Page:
Howard Lovy: So, there's going to need to be some more case laws to who exactly is responsible for something an AI came up with.
Dan Holloway: Yeah, if someone is responsible, what can you do about the fact that they're responsible?
Howard Lovy: Right, if it's scraping things off the internet, what exactly do you take down and how do you prevent it from happening again?
Like you say in your column, as writers we just have to remember that we always have to check our sources and not depend on ChatGPT for all our information.
It's very useful in some areas, but not a replacement for good old fashioned real research.
Calls to Pause AI Development
Howard Lovy: As part of that, well, not so much it's potential for libel, but it's potential for all kinds of mischief in society, last month or maybe a couple months ago, senior tech experts called for a pause on AI development.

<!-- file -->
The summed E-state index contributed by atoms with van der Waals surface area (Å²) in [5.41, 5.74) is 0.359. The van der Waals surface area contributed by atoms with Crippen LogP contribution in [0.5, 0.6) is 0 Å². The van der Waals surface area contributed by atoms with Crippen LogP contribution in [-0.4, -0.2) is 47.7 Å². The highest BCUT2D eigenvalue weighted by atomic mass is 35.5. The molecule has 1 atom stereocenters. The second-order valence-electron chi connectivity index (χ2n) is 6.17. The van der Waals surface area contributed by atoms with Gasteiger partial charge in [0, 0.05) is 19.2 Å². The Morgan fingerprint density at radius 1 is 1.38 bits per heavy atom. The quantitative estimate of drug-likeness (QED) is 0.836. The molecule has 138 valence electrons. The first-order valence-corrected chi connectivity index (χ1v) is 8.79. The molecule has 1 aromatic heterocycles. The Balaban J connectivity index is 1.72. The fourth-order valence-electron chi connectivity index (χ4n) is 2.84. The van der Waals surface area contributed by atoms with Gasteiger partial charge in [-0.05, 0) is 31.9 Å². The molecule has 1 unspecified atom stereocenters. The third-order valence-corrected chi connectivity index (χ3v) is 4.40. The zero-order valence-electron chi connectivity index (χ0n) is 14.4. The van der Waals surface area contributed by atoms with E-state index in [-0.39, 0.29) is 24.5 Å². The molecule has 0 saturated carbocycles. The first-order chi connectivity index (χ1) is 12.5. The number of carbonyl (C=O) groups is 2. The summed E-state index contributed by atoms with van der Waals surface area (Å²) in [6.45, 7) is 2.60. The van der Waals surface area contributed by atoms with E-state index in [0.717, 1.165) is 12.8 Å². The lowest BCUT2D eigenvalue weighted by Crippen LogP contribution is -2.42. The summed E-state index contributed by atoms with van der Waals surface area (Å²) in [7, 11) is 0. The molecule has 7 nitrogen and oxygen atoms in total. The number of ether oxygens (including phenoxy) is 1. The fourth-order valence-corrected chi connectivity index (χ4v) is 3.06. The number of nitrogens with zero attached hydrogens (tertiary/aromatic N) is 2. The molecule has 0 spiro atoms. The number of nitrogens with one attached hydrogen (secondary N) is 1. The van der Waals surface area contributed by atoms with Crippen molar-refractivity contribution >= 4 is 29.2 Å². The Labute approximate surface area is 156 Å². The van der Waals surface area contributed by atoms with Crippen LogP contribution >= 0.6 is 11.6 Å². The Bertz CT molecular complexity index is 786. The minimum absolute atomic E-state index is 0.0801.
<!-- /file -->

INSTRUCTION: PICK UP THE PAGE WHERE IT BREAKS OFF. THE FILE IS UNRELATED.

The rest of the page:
I'm not sure where that went, if anywhere, and to me I can't think of any other time in history when something like this has actually happened, people have called for the end of the development of a technology, but that hasn't really worked.
20 years ago, I used to write about nanotechnology, and people were worried about grey goo, and the world being taken over by nanobots, and it never happened, and there were calls for a freeze on its development.
Dan Holloway: Yes. Interesting, the Future of Humanity Institute still thinks that nanotechnology is the largest existential threat to human beings.
Howard Lovy: That's old news.